The Texas Medical Board has not disciplined 459 doctors who were sanctioned over a 21-year period by hospitals or healthcare institutions where they practiced, according to a report by the Public Citizen Health Research Group (PDF).
The board, however, said most of the incidents cited by Public Citizen, a consumer advocacy group, occurred before 2005, adding that since January of this year, it has taken steps to prevent the problems described in the report.
Using information from the National Practitioner Data Bank public-use file, Public Citizen found that Texas healthcare organizations imposed clinical-privilege sanctions against 793 physicians between September 1990 and the end of 2011, but 58% were not disciplined by the state medical board. Public Citizen further said the 459 physicians were responsible for 641 NPDB clinical action reports resulting in 144 punitive peer-review actions.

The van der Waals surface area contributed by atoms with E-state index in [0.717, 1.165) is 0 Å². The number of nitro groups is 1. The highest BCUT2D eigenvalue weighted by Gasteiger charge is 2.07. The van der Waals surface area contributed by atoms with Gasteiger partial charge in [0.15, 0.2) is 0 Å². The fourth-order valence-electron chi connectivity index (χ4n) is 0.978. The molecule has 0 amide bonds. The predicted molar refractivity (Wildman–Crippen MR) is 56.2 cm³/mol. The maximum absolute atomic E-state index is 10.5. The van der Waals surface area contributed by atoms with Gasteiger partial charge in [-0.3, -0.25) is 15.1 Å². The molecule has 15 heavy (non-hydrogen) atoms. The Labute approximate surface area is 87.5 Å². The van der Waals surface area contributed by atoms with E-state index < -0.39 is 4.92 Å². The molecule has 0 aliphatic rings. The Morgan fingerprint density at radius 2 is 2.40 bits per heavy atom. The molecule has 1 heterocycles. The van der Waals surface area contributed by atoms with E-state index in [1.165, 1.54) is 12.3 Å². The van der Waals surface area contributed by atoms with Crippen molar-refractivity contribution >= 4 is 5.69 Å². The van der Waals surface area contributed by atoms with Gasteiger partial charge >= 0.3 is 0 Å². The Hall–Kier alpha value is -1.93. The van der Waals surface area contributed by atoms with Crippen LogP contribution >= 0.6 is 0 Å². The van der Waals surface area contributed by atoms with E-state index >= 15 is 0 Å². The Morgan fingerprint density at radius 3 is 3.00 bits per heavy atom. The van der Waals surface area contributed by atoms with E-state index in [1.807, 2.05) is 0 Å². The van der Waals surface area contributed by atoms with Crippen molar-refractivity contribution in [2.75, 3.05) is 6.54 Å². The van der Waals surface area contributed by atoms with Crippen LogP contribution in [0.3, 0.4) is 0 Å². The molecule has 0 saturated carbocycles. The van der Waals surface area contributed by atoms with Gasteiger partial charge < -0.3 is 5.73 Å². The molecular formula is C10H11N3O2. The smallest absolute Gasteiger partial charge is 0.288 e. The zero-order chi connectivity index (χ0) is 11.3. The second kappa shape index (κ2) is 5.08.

Legal actions against 216 of these doctors resulted in 473 malpractice payouts, and one physician in the group was responsible for 22 malpractice payouts, according to the report.
In a letter to Texas Gov. Rick Perry (PDF), Dr. Irvin Zeitler of the Texas Medical Board noted that between 2005 and 2009, 147 physicians have had a clinical privilege report, but only 60 of the cases had been reported to the board.
"Since TMB is a complaint-driven entity, it would not be able to take action unless a report had been sent by a hospital," Zeitler wrote, adding that Public Citizen "neglects to mention" that starting this year, any hospital report sent to the NPDB is now automatically sent to the board as well.